‘Taste Revival’ menu plays like jukebox as songs inspire Atlanta chefs

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"Atlanta's Taste Revival: Local Chefs, Smokin' Jams." 7:30 p.m. (6:30 p.m. for VIP ticketholders) Friday. $70 and $95 (VIP). 21 and older. Taste of Atlanta, Midtown at Tech Square (Fifth and Spring streets). 1-877-725-8849, www.tasteofatlanta.com.

Any fan of chef Ron Eyester knows of his affection for the Grateful Dead.

There is his Morningside restaurant, Rosebud, named after one of Jerry Garcia’s favorite guitars. And the Garcia-inspired dinners he started doing at Food 101 several years ago.

So when Eyester proposed the idea for this year’s “Taste Revival” — the Friday kickoff event for Taste of Atlanta weekend in Midtown — that the participating chefs each craft a dish inspired by a favorite song, everyone expected a Deadhead tie-in.

But Eyester veered south instead, and will present a dish of crispy popcorn shrimp, smoked Old Bay potato puree and radish slaw in honor of James Brown’s “Mashed Potato Popcorn.”

“When you have the name of the song right in front of you, sometimes you have to just go with it,” Eyester said with a chuckle.

The “Taste Revival,” affectionately subtitled “Local Chefs, Smokin’ Jams,” will also feature rockin’ specialties from King + Duke’s Joe Schafer with lamb ribs and charred greens, inspired by Stevie Ray Vaughan’s “Mary Had a Little Lamb”; Adam Evans of the Optimist with octopus and smoked chicken leg skewers in honor of Lynyrd Skynyrd’s “Freebird”; Bantam & Biddy’s Shaun Doty with hot chicken drumsticks to pay homage to Van Halen’s “Hot for Teacher”; Kevin Rathbun with picnic fried chicken motivated by Little Feat’s “Dixie Chicken”; and Gunshow maestro Kevin Gillespie with tandoori chicken with coconut braised collards tied in with Gregg Allman’s “I’m No Angel.”

The latter offering has Eyester and Ford Fry, who will be on hand to cook as well as play with the all-chef band Five Bone Rack, curious about the connection (maybe the Allman Brothers legend is a fan of tandoor ovens?). But both pointed to Gillespie’s choice as proof of the lighthearted purpose of the exercise.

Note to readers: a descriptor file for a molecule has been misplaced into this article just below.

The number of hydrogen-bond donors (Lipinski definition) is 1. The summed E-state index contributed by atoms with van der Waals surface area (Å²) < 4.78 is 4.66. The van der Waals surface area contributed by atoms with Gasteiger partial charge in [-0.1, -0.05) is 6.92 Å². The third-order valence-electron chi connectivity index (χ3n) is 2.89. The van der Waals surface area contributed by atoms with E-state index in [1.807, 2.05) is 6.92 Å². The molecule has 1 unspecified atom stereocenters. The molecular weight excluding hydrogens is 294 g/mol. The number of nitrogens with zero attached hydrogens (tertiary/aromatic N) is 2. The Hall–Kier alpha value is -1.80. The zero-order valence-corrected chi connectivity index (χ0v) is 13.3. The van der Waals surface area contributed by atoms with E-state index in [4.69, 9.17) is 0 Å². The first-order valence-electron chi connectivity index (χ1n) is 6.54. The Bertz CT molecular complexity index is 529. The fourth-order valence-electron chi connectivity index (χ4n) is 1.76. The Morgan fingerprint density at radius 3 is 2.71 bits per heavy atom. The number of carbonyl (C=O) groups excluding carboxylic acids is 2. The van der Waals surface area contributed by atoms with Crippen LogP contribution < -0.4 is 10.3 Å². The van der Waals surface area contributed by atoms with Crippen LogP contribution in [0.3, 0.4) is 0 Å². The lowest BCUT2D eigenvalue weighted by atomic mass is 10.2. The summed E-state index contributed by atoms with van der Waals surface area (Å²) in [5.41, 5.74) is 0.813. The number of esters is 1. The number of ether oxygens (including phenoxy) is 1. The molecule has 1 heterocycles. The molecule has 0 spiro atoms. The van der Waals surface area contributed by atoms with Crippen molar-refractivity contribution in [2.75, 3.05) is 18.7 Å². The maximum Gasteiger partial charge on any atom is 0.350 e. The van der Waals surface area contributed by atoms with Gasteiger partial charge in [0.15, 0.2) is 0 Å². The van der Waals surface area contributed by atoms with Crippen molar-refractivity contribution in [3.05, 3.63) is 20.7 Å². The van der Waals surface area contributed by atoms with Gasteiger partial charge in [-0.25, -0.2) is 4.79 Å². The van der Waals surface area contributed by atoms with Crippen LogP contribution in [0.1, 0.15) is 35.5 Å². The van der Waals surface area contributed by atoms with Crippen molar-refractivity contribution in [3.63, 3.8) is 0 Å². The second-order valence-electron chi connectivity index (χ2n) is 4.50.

“The love of music and the love of food seem to go hand in hand. It definitely wasn’t a hard sell,” Eyester said.

While Eyester talks about the guitar at home that he can't really play — "It's definitely on the bucket list to learn," he said — Fry has the opposite problem. He can play, but, "My family hates it because I have all of these guitar amps all over the place, and when you play, you have to turn them up to get the sound you want. So I typically play when they're not home."

Atlanta’s Southern-roots-soul band Parker Smith and the Bandwith has been tapped to perform at the Friday night event, but attendees will get a taste of Five Bone Rack at some point.

“We try to go on later in the evening when most people have more alcohol in them. We don’t like headlining. The cool thing is, the bar is so low for us, whatever we do, we surpass people’s expectations,” Fry said.

The band, which originated about three years ago, typically runs through rock and classic rock covers from acts such as the Black Crowes, AC/DC and Aerosmith.

The lineup shifts depending upon chef/musician availability (Table & Main’s Ted Lahey has been handling lead vocals, but is currently swamped with his new Italian restaurant venture in Roswell).

Some familiar faces expected to produce some smokin’ jams — along with Fry — include Sheldon Wolfe from No. 246 in Decatur (vocals); Gary Minnie of Canoe and Livingston fame (drums); Zeb Stevenson of Two Urban Licks (bass); Buckhead Life Restaurant Group’s Jamie Adams (guitar); and No. 246 manager Christy Lee Faircloth (backup vocals).

Eyester hopes to maintain a concert setting vibe throughout the night and is working on a playlist of mostly Southern-related songs to spin between the bands’ sets.

His other desire is to have a couple of rock ‘n’ roll legends on hand as greeters.

“I told everyone we should get mannequins of Mick Jagger and James Brown at the entrance,” he said.

And maybe, of course, Jerry Garcia.

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